William S. Dietrich II, 1938-2011
Members of the University Community:
It is with deep sadness that I’m writing to tell you that longtime trustee and university benefactor Bill Dietrich passed on October 6, 2011. He was 73.
Bill was a great friend of Carnegie Mellon University. As you know, just one month before his passing, we announced and celebrated Bill’s remarkable and historic gift to Carnegie Mellon, the largest in our history. An immediate impact of Bill’s gift was the naming of the Dietrich College of Humanities and Social Sciences in honor of his mother, Marianna Brown Dietrich. His gift will benefit and forever change the entire university.
Bill also was a great friend of Pittsburgh. Like our founder, Andrew Carnegie, and the Mellons, he was a prominent Pittsburgh entrepreneur and philanthropist. Bill’s business acumen brought him great success in leading his family’s company, Dietrich Industries, to become the nation’s largest manufacturer of light metal framing for the construction industry.
Bill’s dedication to Carnegie Mellon was unwavering, as was his commitment to Pittsburgh. In addition to his service on our board, he served on the boards of the Carnegie Museum of Art, the Pittsburgh Ballet Theatre, the UPMC Health System, and the University of Pittsburgh. Carnegie Mellon will be forever grateful to Bill for his service and philanthropy. We have lost a great friend. May he rest in peace.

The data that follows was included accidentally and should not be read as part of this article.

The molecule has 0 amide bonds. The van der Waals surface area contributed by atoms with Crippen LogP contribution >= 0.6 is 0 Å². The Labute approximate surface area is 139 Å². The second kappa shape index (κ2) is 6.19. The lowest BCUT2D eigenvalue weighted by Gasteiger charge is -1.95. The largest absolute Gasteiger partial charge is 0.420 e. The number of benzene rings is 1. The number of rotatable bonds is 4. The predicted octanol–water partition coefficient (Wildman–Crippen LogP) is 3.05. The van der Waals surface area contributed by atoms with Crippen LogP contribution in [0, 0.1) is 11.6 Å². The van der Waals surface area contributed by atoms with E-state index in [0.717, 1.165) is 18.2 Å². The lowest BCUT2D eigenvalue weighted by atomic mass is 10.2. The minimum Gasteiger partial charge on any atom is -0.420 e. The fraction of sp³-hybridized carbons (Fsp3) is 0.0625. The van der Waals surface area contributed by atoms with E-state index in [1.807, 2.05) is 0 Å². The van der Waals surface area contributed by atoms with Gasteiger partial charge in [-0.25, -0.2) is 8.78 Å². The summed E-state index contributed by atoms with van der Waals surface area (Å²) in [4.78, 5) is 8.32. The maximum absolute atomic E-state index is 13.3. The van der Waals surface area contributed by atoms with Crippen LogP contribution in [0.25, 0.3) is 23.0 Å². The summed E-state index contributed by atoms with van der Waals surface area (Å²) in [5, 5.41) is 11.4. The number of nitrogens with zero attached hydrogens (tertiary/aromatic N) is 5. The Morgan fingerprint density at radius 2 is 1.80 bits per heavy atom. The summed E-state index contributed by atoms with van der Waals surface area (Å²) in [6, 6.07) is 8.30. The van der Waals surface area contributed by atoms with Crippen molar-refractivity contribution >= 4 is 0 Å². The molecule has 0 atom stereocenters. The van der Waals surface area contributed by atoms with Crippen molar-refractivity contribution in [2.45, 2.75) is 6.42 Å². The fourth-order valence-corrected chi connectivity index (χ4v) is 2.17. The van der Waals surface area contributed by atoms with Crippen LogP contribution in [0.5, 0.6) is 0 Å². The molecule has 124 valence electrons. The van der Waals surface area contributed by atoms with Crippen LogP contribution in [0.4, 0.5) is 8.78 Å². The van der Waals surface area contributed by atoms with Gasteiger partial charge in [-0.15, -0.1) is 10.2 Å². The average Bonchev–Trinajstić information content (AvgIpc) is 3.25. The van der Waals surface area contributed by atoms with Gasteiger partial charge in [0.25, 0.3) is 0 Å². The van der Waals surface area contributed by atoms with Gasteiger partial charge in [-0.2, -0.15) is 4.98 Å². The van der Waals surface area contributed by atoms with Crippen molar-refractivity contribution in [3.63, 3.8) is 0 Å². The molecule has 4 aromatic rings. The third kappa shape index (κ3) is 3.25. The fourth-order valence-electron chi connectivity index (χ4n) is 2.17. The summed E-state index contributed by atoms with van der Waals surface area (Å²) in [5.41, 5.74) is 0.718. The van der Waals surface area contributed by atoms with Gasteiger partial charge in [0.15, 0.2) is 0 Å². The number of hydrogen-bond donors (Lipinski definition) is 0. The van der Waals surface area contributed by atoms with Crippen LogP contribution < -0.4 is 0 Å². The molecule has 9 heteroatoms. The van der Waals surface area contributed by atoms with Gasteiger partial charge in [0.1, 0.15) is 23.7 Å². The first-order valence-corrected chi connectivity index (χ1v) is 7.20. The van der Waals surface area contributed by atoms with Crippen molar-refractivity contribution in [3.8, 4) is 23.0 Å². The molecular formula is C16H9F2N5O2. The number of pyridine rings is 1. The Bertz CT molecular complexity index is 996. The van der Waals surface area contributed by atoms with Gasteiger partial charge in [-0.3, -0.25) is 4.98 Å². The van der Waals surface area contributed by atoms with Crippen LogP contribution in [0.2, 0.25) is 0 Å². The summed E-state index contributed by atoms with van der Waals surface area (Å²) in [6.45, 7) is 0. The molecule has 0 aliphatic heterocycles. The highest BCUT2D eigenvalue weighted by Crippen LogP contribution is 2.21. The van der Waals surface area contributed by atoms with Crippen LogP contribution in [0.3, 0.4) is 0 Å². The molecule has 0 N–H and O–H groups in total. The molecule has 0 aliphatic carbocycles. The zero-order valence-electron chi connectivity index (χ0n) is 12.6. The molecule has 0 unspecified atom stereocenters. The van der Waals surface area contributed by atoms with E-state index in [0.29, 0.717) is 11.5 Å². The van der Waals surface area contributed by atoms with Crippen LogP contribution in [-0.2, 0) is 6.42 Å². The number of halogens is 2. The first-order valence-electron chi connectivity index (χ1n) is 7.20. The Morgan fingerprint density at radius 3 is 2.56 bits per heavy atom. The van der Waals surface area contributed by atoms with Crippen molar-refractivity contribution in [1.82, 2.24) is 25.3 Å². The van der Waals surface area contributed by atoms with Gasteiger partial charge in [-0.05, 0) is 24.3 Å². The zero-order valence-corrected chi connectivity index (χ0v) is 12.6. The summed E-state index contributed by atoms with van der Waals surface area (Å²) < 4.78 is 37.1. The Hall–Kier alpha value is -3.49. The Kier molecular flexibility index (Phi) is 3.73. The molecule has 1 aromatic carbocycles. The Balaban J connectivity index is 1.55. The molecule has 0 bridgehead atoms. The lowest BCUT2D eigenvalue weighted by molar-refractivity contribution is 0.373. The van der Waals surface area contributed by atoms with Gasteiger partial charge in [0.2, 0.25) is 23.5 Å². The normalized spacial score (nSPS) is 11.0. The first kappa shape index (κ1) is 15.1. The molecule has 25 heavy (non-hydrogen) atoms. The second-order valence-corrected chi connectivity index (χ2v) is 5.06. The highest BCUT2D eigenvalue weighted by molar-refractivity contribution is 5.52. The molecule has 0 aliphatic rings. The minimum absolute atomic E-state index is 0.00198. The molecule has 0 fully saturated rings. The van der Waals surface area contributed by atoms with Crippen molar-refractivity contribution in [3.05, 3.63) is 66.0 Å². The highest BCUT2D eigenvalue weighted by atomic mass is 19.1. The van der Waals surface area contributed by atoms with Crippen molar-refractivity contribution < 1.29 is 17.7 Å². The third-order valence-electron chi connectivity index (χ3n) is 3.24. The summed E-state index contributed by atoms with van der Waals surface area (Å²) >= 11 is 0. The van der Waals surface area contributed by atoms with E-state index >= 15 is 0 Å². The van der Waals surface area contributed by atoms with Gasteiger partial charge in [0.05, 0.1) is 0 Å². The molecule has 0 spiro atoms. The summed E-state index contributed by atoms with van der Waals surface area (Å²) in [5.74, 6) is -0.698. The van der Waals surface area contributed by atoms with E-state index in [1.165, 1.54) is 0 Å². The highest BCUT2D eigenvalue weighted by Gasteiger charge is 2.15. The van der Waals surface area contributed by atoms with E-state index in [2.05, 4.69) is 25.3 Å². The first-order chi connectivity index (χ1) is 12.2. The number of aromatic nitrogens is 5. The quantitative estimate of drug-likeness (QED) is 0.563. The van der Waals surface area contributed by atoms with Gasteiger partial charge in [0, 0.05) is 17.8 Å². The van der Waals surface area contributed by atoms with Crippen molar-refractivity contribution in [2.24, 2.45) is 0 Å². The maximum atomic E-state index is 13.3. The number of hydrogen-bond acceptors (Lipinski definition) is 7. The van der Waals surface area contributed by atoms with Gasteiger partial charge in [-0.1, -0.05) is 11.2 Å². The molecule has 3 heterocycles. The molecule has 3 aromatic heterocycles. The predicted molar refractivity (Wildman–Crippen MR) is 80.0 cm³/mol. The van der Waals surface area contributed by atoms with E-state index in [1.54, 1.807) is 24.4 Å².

—Jared L. Cohon, President
Carnegie Mellon University
Editor’s note: Dr. Cohon sent this note to the university community upon William Dietrich’s passing.
All of us, when we think about investment, we think about a building or a piece of equipment or some new technology, and that’s the definition of investment. But Bill realized our greatest investments are made in people, in training our people—and, in fact, education is the single best investment you can make.
—James Rohr (Trustee)
Chair and CEO,
PNC Financial Services Group
I remember in the 2008 financial panic, when everyone was running around sort of thinking about changing their investment strategies, Bill basically said, ‘Stay the course.’ And I think what I learned from Bill, more than anything else, is just take a long-term focus, have a long-term plan, and just stay the course.
—Larry Jennings Jr. (Trustee)
Senior Managing Director,
Bill Dietrich’s gift to Carnegie Mellon [October issue’s cover story, “Immortal Gift”] has yet another compelling side—overcoming difficulties to afford an education. In my own case, I worked at least two jobs throughout my collegiate years in order to keep afloat. My education allowed me to help design nuclear submarines and aircraft carriers, which were crucial in keeping the peace during the Cold War. I helped design the Space Shuttle Main Engines and Hubble Space Telescope, and I solved problems in commercial nuclear power, all recognized in my Alumni Distinguished Achievement Award. Most CMU graduates who have made state-of-the-art contributions in engineering and science have been of the Bill Dietrich mold. He is indeed a university icon along with Andrew Carnegie. May God bless his memory and his family and friends for what he has done for talented prospective students.